Max Messmer, Robert Half (RHI) chairman and CEO, on Oct. 26:

“I spend a lot of time talking to executives at other companies and many of our clients, and the elephant in the room probably is the election. Nobody really knows exactly what the impact is, they just know it is much different. You couple that with anemic GDP growth this year, which has resulted in a tremendous cost-consciousness on the part of many clients, it becomes very easy to drag your feet, drag out the hiring process, be very careful about expanding.”

Chris Nassetta, Hilton Worldwide Holdings (HLT) CEO and president, on Oct. 26:

“I talk to a lot of other CEOs. I talk to a lot of our biggest customers. I would say that there is a view right now, particularly exacerbated by the U.S. election cycle, that everybody’s nervous. They don’t know—there’s just a great deal of broad uncertainty….

“I think it’s been an unusual cycle and as a consequence I think it has slowed down the economy probably more dramatically than I’ve seen certainly in my adult life, just in the sense of creating such an aura of uncertainty that people are sort of waiting to make decisions until it’s over. Now, we don’t know what’s going to happen, but the one thing we do know is it’ll be over on November 8 by the time we close out at midnight. We’re going to have certainty of who our next President is going to be, and I think just the fact of having that type of certainty is going to be beneficial.”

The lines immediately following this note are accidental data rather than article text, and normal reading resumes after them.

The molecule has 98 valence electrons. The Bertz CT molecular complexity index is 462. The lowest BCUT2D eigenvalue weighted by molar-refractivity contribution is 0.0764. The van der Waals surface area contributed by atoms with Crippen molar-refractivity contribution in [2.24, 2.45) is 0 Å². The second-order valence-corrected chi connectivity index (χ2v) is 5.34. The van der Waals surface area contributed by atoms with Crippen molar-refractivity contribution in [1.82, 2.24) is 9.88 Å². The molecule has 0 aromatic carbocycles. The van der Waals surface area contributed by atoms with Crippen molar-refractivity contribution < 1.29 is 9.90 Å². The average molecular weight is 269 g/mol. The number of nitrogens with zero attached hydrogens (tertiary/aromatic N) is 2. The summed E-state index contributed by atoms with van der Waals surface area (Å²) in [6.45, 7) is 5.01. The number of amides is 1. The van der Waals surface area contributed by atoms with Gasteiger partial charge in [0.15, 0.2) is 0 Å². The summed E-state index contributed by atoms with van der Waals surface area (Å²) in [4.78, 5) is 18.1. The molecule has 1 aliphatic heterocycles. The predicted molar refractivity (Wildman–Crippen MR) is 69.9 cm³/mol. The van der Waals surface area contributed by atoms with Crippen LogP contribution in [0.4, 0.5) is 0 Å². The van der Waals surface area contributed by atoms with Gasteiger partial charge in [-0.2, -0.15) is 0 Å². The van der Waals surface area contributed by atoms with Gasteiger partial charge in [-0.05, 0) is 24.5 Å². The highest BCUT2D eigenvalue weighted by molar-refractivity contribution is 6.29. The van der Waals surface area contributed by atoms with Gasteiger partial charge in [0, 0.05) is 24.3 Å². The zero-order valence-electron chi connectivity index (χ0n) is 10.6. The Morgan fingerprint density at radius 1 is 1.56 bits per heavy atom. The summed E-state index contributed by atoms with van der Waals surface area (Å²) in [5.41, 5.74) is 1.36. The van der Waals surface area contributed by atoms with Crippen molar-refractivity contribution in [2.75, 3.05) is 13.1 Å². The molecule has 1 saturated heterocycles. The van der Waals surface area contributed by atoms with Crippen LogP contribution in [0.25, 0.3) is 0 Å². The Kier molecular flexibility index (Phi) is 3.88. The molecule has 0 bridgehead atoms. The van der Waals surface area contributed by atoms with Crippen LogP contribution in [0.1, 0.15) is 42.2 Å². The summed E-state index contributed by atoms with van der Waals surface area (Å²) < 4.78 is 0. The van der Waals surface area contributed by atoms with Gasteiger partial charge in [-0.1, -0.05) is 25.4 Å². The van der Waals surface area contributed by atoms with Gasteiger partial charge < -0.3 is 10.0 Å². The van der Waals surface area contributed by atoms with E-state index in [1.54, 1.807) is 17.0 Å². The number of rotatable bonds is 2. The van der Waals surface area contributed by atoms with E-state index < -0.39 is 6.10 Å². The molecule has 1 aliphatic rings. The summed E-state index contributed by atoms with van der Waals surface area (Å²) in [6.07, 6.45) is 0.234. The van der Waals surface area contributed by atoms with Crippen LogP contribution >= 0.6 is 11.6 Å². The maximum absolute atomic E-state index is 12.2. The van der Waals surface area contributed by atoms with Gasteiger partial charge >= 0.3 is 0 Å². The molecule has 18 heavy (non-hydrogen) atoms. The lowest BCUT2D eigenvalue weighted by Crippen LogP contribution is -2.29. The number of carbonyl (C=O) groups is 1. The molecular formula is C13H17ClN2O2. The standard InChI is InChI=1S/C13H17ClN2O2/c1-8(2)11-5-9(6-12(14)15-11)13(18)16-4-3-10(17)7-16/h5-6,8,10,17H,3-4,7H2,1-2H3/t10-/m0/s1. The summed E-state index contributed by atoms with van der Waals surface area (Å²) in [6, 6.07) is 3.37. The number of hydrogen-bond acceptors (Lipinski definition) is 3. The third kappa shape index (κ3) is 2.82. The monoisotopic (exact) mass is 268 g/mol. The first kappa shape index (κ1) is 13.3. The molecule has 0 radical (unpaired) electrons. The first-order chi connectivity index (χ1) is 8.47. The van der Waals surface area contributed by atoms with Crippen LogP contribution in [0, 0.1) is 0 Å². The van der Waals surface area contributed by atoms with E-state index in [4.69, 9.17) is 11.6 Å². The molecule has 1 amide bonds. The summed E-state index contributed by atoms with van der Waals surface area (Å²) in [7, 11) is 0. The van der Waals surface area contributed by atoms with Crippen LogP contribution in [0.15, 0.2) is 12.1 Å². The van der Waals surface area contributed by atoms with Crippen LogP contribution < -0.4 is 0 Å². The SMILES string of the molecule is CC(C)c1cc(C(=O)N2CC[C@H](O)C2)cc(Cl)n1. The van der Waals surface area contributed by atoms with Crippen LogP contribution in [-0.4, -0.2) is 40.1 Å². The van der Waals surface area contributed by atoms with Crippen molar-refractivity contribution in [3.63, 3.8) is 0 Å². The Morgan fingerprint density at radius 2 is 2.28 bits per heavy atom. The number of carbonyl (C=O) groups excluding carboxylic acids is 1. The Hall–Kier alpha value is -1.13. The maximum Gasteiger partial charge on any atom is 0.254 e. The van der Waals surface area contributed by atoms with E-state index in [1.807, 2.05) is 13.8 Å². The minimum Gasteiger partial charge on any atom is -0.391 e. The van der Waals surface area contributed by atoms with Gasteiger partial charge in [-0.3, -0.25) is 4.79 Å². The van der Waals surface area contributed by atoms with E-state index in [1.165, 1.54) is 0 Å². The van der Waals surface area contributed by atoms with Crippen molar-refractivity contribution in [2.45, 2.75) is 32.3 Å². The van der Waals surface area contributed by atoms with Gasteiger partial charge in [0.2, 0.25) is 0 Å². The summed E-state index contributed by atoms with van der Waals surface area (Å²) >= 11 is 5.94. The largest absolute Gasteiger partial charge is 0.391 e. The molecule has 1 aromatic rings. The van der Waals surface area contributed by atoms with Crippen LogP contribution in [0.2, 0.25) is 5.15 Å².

Ryan Marshall, PulteGroup (PHM) president and CEO, on Oct. 20:

“My experience from spending a number of years in the field in our operations is anytime we’re this close to the end of an election cycle, I think the general public is trying to calculate and figure out what the impact will be of a change in power, moving from one side of the political power grid to the other, what that will do to their earning power potential, what that will do to job growth, what that will do to the stock markets, etcetera. My general sense is that folks maybe pause, and wait and see.”

Nigel Travis, Dunkin’ Brands Group (DNKN) chairman and CEO, on Oct. 20:

“I think what is driving franchisees towards the lower end is several factors, and I’ll describe it — pull it together as uncertainty. Uncertainty over the general election, Senate, obviously the House and local elections…